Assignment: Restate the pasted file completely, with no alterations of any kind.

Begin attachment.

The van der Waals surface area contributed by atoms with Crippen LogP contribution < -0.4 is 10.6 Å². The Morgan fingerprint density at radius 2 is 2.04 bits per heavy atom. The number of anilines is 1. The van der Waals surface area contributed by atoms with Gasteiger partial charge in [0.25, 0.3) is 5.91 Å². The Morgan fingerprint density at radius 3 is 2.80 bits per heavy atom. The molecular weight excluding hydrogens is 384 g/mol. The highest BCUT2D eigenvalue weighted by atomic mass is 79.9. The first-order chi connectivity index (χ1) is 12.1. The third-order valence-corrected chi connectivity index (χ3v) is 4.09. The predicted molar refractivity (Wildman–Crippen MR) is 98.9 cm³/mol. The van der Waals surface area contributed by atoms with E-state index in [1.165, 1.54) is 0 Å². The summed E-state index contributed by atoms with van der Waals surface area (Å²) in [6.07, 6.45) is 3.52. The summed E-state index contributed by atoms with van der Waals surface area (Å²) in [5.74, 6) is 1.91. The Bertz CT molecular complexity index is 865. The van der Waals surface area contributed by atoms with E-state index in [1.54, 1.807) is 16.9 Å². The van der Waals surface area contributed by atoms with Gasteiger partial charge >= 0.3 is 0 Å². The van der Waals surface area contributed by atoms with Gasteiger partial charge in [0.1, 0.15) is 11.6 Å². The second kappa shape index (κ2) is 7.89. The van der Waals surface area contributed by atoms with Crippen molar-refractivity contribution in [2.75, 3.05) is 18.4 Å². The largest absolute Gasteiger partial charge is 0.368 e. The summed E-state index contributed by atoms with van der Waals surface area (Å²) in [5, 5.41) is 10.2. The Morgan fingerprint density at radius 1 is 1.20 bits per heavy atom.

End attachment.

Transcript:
The van der Waals surface area contributed by atoms with Crippen LogP contribution < -0.4 is 10.6 Å². The Morgan fingerprint density at radius 2 is 2.04 bits per heavy atom. The number of anilines is 1. The van der Waals surface area contributed by atoms with Gasteiger partial charge in [0.25, 0.3) is 5.91 Å². The Morgan fingerprint density at radius 3 is 2.80 bits per heavy atom. The molecular weight excluding hydrogens is 384 g/mol. The highest BCUT2D eigenvalue weighted by atomic mass is 79.9. The first-order chi connectivity index (χ1) is 12.1. The third-order valence-corrected chi connectivity index (χ3v) is 4.09. The predicted molar refractivity (Wildman–Crippen MR) is 98.9 cm³/mol. The van der Waals surface area contributed by atoms with E-state index in [1.165, 1.54) is 0 Å². The summed E-state index contributed by atoms with van der Waals surface area (Å²) in [6.07, 6.45) is 3.52. The summed E-state index contributed by atoms with van der Waals surface area (Å²) in [5.74, 6) is 1.91. The Bertz CT molecular complexity index is 865. The van der Waals surface area contributed by atoms with E-state index in [1.54, 1.807) is 16.9 Å². The van der Waals surface area contributed by atoms with Gasteiger partial charge >= 0.3 is 0 Å². The van der Waals surface area contributed by atoms with Gasteiger partial charge in [0.1, 0.15) is 11.6 Å². The second kappa shape index (κ2) is 7.89. The van der Waals surface area contributed by atoms with Crippen molar-refractivity contribution in [2.75, 3.05) is 18.4 Å². The largest absolute Gasteiger partial charge is 0.368 e. The summed E-state index contributed by atoms with van der Waals surface area (Å²) in [5, 5.41) is 10.2. The Morgan fingerprint density at radius 1 is 1.20 bits per heavy atom.